Gun sales have dropped since Trump's election, except among people scared of his administration
BOSSIER CITY, La. — Sales of guns and ammunition in the United States have dropped precipitously since Election Day, according to FBI statistics, trade groups, gun shop owners and corporate reports, what many say is the result of electing a president who has vowed to protect gun rights.
But that overall decline has been accompanied by some unusual growth: Gun clubs and shops that cater to black and LGBT clients say there has been an uptick in interest in firearms since November among those who fear that racial and gender-based violence could increase during Donald Trump's presidency.
The slowdown in gun purchases, which came at the end of a record sales year, is due in part to promises that Trump and the Republican Congress made to expand gun rights. Firearms enthusiasts and salesmen said Trump's victory removed the sense of urgency to buy that some felt under President Obama, who tried to ban the sale of assault-style weapons.
At Ron's Guns here, along the Red River in the northwest corner of Louisiana, owner Gene Mock stocked up on inventory, anticipating that Democrat Hillary Clinton would win the presidency and continue the push for an assault weapons ban. Sales the week before the election were among the most brisk the shop had ever seen.
But now that Trump, who has the full backing of the National Rifle Association, is president, fewer customers are buying, and there is a glut of product.
“There will be a lot of deals to be had in the near future,” Mock said.
But Philip Smith, president of the National African American Gun Association, said his group has seen a recent surge that appears to be driven by fear that the nation's divisive politics could spiral into violence.
“Trump is some of that reason, and rhetoric from other groups that have been on the fringe,” Smith said. “It's like being racist is cool now.”
Smith said the group has added more than 7,000 members since Election Day and new chapters are popping up all over the country. They include one in Bowie, Md., that started last month and already has 55 members.
“People are scared and rightfully so,” said Stephen Yorkman, who founded the Maryland chapter. “They feel better if they at least learn how to shoot a firearm or own one.”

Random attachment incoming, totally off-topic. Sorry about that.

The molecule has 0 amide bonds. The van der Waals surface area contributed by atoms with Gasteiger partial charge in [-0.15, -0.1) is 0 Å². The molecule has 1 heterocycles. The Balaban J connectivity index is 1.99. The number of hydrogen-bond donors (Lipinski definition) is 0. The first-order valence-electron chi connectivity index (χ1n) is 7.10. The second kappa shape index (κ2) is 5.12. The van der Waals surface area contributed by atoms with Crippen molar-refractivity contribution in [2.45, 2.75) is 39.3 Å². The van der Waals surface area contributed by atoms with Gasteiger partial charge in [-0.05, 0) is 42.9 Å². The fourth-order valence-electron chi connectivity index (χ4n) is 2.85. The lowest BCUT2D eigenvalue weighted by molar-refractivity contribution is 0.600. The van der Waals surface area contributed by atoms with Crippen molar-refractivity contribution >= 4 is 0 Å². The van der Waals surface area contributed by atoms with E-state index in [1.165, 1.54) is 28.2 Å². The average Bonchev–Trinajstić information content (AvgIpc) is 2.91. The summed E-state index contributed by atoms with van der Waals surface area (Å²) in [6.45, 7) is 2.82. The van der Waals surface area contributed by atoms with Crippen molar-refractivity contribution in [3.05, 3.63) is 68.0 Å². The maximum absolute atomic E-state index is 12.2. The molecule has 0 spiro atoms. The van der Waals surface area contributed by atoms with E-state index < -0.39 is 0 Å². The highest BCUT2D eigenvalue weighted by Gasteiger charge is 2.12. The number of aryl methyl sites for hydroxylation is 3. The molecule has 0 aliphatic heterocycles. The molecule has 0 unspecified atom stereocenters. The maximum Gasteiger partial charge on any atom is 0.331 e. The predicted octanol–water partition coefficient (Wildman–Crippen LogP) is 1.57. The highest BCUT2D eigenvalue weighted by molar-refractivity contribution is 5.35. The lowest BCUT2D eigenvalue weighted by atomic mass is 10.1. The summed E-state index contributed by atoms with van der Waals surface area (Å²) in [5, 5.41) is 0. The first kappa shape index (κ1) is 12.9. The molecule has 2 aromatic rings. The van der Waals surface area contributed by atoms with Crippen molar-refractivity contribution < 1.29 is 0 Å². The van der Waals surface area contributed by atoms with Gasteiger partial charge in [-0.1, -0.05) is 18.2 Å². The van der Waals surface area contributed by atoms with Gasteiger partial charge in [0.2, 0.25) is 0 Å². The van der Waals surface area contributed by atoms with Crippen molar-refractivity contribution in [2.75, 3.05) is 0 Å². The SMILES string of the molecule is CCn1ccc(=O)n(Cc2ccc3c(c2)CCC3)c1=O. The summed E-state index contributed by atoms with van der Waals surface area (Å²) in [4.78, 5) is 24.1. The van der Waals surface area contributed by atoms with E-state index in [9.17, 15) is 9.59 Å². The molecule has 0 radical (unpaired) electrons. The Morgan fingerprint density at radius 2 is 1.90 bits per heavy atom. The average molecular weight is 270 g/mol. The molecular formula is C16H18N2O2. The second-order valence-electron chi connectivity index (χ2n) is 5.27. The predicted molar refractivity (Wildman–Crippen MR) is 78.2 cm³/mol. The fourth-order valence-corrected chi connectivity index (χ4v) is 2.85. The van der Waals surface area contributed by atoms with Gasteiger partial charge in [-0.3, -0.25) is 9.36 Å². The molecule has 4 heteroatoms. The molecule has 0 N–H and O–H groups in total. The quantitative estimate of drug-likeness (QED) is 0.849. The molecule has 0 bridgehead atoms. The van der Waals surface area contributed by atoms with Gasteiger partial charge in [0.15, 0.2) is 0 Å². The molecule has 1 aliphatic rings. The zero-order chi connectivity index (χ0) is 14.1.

Nationwide, overall gun sales are trending downward after record highs during the Obama administration. According to the FBI, background checks, which are conducted at the request of licensed firearm dealers and retailers when they make sales, dropped from 3.3 million in December 2015 to 2.8 million in December 2016. In January 2017, there were 2 million background checks performed, compared with 2.5 million in January 2016.
Gun manufacturer stocks also have dipped, with shares of Sturm, Ruger & Co., tumbling nearly 24 percent since Nov. 8, and American Outdoor Brand — the renamed Smith & Wesson — dropping 32 percent. Vista Outdoors, which includes Savage firearms and two ammunition lines, saw its share price sink by 50 percent since January, according to Rommel Dionisio, a managing director for the private equity firm Wunderlich.
Sales of the semiautomatic sporting rifles that Obama and Clinton wanted to ban have slowed the most since the election, said Larry Keane, senior vice president and general counsel of the Shooting Sports Foundation, which represents gun manufacturers.
In an earnings call last month, Christopher Killoy, the president and chief operating officer of Sturm, Ruger & Co., said sales of these guns peaked before the election, leading retailers to stock products “which likely would've been in stronger demand if the election had turned out differently.” Now the surplus and decreased customer demand “has made for a more challenging sell-through environment,” he said.
Keane said the industry is used to seeing spikes in demand based on political rhetoric, both nationally and on the state level. Slowdowns typically occur after the holidays, he said, and sales were so brisk in 2016 that the industry did not think they were sustainable.
“Yes, we're coming off the peaks in demand, but the valley floor is higher,” he said.
Trump, who once praised Obama's appeal for gun control in the wake of the Newtown, Conn., school massacre in 2012 and supported a ban on assault weapons, has rapidly transformed into a pro-gun advocate.
Trump has a concealed carry permit in New York and during the campaign called for making the permits applicable nationwide. He also has suggested abolishing gun and magazine bans and vowed to appoint pro-gun justices to the U.S. Supreme Court, calling the Second Amendment “under absolute siege.” In February he repealed an Obama-era measure to bar gun sales to certain mentally ill people.